Fortysix "However, it wasn't as bad as another care home which wanted immediate evidence funding from us for three years when we sent them an initial enquiry to visit."
you mean they wanted to see proof of funds before they would allow a visit?
when I looked into this - admittedly only asked 3 homes - they said they'd need to see 2 years proof of funds before accepting the person as a permanent resident.
Not sure if it is 'normal' but yes we had exactly this at my mum's 2nd care home. We signed it as my mum's original care home was being closed down within 21 days and literally we had nowhere else to go at such short notice. (And others circling for her bedroom it we turned it down.)
However, it wasn't as bad as another care home which wanted immediate evidence funding from us for three years when we sent them an initial enquiry to visit.
If you are happy with your dad's care so far then I would not regard it as a deal breaker.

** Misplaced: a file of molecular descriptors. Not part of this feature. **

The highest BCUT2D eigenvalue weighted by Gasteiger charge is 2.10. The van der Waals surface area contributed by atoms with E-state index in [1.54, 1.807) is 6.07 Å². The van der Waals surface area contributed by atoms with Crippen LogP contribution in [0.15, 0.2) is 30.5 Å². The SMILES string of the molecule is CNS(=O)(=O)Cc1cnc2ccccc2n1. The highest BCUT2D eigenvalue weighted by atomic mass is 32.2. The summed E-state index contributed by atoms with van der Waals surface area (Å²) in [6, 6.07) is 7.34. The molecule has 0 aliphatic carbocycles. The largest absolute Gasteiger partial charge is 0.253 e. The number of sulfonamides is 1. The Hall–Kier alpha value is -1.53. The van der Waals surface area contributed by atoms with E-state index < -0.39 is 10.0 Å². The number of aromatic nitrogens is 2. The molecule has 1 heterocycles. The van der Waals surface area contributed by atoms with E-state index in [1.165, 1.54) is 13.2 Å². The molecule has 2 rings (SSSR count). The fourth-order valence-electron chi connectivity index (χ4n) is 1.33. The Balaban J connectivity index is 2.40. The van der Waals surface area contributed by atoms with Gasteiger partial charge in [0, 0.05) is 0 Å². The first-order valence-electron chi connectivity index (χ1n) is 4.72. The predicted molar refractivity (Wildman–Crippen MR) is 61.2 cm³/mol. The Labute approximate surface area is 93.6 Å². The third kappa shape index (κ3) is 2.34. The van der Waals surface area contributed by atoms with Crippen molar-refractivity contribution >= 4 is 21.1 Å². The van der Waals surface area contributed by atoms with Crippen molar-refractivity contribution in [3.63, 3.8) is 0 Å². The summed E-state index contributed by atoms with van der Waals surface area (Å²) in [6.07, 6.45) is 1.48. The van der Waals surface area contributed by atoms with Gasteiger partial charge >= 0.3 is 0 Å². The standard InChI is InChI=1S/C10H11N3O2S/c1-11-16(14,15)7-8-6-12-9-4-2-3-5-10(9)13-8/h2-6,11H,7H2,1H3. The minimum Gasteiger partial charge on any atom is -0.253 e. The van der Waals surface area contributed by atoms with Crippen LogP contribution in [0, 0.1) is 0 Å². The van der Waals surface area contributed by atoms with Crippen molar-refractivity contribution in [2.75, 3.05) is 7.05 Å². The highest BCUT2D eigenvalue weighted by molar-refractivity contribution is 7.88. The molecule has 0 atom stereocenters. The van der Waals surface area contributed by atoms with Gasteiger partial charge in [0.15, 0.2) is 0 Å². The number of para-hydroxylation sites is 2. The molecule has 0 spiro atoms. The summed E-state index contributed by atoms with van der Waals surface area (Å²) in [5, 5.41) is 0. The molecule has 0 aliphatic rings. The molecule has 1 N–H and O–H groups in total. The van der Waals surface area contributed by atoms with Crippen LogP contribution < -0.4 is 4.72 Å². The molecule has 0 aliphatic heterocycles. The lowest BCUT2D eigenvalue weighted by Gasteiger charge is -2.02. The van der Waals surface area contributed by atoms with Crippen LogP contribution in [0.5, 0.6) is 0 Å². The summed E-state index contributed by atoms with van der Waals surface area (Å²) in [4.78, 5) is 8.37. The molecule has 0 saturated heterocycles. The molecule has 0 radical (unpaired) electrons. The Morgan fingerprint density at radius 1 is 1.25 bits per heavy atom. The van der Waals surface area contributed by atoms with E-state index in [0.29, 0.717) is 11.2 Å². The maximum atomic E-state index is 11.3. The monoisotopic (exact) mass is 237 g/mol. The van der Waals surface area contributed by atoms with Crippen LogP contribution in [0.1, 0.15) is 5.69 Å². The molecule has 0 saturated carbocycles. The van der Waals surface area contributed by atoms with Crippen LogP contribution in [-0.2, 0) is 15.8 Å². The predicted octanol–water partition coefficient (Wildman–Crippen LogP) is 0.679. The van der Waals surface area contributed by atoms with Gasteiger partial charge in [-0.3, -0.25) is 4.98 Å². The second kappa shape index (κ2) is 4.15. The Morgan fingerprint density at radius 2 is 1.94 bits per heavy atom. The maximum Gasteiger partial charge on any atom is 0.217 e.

We however found the 2nd home very 'grabby' so we started searching almost immediately for a new place.
just giving this a bump
not surprised you're unhappy about signing it.
Anyone have any experience of nursing home contracts? They've asked me to sign an indemnity clause which in effect puts a liability on me personally (ie, my money, not my father's) to pay outstanding fees and any damage caused by "the resident"; and also to guarantee his adherence to their rules. Is this normal? I feel very unhappy about signing it.